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August 25, 2011


I think it's a mistake to consider the "art market" or "marketability" at all in defining what is art or even "fine art". One of the distinctions Briot fails to mention is that fine art and commercial art are two different categories. A commercial artist is someone who does his work for commercial reasons; he may be hired to create images for advertising, for example, or his main purpose in creating images may be to make images that will be commercially successful (lots of stock photo sales, lots of gallery posters sold, that sort of thing). This does not exclude being featured in gallery shows; it's the intention that matters. A fine artist may also sell his work, but he doesn't create it primarily to make money from it; that he can sell it may not be merely a side effect (we all have bills to pay, after all), but it's a secondary consideration. Briot's point #11 is a step in this direction, but it's all financial considerations, not just "cost", that matter.

One can indeed disagree with some of Briot's other points. Must a composition be "complex and sophisticated"? Depends on your definitions of those terms, I suppose, but you can make fine art with an apple and a plain white background (it's been done); is that a "complex" composition? I wouldn't say so.

I would tend to agree with point #3 in general, but there are notable exceptions. Garry Winogrand has been described as an inept photographic technician, and his statement that he took photographs "to see how things look when photographed" is at odds with the more common view that one should have a definite vision in advance of how a picture will turn out, and apply one's skills to achieve that result.

With #5 and #9, again, it depends how one defines the words. Are Dorothea Lange's photos of migrant workers "merely" documentary? Do they have a "metaphorical level of meaning"? If they are just well-done social documents without metaphorical content, does that diminish their value (not in a financial sense) as art?

"If you have to read the caption to know what is in the picture, it is no good" an editor once told me. If you need artist's statements or credentials, who the photographer is or how he spared no cost, or other captions to tell you it is a good picture, you are wasting your money. The photo should stand on it's own, so look at the picture. If you like it, it is art. If you don't or don't know, save your money and buy a motorcycle or fishing boat or new dress or something else you know you like.


I also much prefer your and the commenters more "open" view over the 14-point fine art checklist. I am sure that many things have been considered "art" without fulfilling any of the criteria mentioned. And I particularly agree with Jerry Kircus that if anybody is to define whether something is art or not, it should be a viewer and not the creator.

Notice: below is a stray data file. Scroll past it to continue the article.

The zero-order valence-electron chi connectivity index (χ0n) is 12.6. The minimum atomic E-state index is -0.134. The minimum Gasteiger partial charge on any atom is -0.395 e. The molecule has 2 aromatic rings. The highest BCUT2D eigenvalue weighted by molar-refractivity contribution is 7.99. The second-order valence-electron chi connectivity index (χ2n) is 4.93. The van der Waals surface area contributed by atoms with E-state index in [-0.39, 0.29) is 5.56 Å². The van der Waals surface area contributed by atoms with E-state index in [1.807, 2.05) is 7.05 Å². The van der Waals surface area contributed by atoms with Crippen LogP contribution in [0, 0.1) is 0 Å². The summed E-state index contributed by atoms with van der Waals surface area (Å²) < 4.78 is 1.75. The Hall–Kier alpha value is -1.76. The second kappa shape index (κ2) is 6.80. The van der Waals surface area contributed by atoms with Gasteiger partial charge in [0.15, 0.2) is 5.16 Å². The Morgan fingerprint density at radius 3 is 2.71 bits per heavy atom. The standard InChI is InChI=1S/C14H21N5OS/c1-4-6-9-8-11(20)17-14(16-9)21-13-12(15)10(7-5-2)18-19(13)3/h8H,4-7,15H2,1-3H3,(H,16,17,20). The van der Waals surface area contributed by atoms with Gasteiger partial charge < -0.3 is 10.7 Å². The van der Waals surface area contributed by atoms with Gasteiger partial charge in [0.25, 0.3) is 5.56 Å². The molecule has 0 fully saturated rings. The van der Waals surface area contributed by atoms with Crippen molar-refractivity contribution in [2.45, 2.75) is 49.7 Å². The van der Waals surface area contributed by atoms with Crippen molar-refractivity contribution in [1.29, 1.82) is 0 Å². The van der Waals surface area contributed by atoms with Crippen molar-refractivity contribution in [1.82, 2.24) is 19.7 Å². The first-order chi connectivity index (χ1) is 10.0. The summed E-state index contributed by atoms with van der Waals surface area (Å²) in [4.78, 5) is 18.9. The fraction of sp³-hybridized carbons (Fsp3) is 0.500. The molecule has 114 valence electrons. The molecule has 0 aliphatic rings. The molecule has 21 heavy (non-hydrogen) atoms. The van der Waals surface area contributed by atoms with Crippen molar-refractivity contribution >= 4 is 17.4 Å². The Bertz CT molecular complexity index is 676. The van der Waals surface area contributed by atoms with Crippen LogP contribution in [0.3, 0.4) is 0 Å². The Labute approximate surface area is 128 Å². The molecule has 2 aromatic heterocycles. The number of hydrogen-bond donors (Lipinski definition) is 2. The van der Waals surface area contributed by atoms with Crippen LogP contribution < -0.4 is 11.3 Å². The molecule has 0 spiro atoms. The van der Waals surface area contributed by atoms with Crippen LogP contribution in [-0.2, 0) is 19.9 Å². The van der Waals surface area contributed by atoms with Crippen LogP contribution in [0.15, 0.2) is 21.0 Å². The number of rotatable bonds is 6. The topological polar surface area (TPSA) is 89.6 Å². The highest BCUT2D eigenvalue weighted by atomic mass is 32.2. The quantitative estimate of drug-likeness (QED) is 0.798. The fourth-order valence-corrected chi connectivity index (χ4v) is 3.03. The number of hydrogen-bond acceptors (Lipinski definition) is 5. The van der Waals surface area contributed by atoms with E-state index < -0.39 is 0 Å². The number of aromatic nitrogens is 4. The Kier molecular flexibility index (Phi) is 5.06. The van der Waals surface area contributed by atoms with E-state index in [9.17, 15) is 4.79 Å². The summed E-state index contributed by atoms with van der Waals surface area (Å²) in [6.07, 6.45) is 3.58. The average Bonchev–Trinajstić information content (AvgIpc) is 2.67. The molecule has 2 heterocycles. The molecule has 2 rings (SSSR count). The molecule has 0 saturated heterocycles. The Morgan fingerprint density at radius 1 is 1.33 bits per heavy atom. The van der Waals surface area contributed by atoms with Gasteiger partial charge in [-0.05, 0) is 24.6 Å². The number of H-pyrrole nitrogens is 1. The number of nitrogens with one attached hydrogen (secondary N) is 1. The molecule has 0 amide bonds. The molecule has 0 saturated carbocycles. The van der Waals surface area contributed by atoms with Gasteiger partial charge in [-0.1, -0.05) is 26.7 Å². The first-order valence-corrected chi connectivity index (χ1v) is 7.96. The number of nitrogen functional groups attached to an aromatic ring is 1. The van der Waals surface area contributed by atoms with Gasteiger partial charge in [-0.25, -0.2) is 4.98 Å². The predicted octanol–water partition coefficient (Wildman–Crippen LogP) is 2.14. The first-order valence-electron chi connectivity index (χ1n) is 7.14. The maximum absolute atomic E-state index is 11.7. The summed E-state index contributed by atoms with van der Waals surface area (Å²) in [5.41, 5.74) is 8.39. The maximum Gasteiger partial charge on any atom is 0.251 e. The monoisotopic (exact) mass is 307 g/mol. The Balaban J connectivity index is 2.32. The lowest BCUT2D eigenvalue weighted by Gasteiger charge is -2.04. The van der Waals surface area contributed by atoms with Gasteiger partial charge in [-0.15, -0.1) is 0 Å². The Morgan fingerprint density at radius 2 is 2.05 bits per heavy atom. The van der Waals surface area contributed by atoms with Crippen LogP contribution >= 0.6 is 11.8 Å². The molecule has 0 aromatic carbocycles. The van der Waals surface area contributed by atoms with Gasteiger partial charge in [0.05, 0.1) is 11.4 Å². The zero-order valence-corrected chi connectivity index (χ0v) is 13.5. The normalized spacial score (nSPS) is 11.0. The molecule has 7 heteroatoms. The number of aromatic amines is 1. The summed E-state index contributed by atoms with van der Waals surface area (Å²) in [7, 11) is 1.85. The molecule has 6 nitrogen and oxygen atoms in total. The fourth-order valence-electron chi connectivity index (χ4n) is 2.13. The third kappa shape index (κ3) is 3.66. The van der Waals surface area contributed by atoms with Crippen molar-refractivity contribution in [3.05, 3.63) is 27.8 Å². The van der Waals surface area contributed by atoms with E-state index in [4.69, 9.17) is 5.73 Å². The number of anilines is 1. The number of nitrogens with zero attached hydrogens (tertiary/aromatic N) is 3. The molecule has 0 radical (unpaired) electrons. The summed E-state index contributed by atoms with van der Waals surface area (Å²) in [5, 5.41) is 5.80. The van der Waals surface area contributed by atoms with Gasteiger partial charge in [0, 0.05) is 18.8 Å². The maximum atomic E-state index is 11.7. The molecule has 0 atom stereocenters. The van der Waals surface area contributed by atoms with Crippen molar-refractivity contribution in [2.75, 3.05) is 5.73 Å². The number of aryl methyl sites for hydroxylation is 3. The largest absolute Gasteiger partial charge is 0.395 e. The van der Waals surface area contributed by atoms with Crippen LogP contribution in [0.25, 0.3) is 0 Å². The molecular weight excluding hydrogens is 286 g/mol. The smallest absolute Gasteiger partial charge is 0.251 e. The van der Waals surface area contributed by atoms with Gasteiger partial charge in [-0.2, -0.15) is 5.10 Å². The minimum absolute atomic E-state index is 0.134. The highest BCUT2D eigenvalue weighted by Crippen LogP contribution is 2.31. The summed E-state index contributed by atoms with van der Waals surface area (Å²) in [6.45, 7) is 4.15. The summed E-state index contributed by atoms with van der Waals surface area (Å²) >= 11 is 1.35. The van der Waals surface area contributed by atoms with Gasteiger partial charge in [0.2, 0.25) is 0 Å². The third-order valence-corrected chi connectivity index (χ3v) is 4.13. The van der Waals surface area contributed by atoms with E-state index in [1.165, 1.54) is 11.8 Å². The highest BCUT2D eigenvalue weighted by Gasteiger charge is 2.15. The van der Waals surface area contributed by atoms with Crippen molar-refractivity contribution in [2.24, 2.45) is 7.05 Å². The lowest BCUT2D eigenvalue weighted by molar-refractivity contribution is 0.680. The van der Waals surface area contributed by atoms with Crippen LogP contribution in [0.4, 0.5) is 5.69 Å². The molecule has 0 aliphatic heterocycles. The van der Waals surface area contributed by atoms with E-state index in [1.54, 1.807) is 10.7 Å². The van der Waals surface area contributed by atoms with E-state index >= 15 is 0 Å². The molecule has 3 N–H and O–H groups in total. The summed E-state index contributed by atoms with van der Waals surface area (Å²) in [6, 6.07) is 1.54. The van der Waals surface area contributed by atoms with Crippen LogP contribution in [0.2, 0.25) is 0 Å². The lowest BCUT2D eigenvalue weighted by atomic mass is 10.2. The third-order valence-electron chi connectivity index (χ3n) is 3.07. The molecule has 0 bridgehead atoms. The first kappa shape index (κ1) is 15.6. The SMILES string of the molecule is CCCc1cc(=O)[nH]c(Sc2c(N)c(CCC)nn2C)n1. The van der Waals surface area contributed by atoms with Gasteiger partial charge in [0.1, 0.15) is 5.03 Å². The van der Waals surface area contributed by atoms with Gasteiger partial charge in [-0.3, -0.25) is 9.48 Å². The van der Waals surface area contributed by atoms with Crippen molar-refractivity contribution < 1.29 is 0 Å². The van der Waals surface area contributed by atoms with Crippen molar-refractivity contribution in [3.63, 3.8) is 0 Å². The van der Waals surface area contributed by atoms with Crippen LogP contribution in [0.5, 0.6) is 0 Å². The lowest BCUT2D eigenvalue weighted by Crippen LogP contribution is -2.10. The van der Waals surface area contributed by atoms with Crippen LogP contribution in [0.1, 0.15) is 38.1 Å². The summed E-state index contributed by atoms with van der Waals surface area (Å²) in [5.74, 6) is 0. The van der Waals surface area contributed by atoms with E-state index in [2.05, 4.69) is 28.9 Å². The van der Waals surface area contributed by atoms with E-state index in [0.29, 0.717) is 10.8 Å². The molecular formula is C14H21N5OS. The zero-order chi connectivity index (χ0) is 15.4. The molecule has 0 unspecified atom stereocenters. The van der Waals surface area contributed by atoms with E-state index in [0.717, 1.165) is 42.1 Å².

Therefore, I would not like to describe my photographs as fine art because I think it is not up to me to "grant" this title and because I think that "photograph" is enough. I try to take photographs that I like and I am glad if a few other people do so too; irrespective of what "label" they use.

Is every oil painting considered "art?" I would guess that just about everyone that does a painting considers himself or herself as creating "art." Whether it's good or not is in the eye of the beholder. I've seen some paintings that were so bad it was hard to even appreciate the painter's creative effort. There are, of course, certain fundamental technical factors that must be mastered before the painter even gets in the ballpark of creating "art." Some artists, like Van Gogh for instance, hit the nail so squarely on the head that just about the whole world can find artistic enjoyment in one or more of his paintings.

Just because the camera has been, and is used as a documentary tool, does not render the criteria for what is "art" any different from that of a painting, in my opinion.

I would reduce the criteria for what is considered "fine art" photography to only one: It's whatever the photographer puts out there as "fine art" photography. Whether it's good, or whether it stinks up the place, is in the eye of the beholder. "Marketing" that art, however, is a whole different ballgame and involves a different set of criteria for success.


I share your point of view, Gordon.
Of course, as pointed out in previous comments, the "work of art" label is the result of a complex relationship between many elements, including marketing strategies, market trends, friendships, culture, politics, coincidence and random events.
Nonetheless, as far as the author is in control of the process (which is close to nothing), one has to follow guidelines and discipline. A work of art is hardly the result of an unaware action. In fact we are talking about a creative process which is based on craftmanship (a few artisan become artists, but every artist is a skilled artisan in the first place) and connected with a wider body of work, no matter the final result.
What made me achieve my level of success in the fine art market is a policy of low prices (for an unlimited number of prints - I don't make editions), direct marketing (I don't have intermediaries anymore; only collaborators, if any) and the choice of exhibiting my work in public spaces (as museums or fountations).
I don't do big volumes -yet- but I enjoy having a personal contact with buyers and collectors. It's a rewarding and instructive experience.

Most of the photographs made throughout the history of photography that are now considered art meet few of the qualifications listed. To be honest, I think most of the points on the checklist are bologna and have little do do with whether or not a photograph is "art," but have a lot do do with photographers wanting to be considered artists, with the status perks thereto appertaining.

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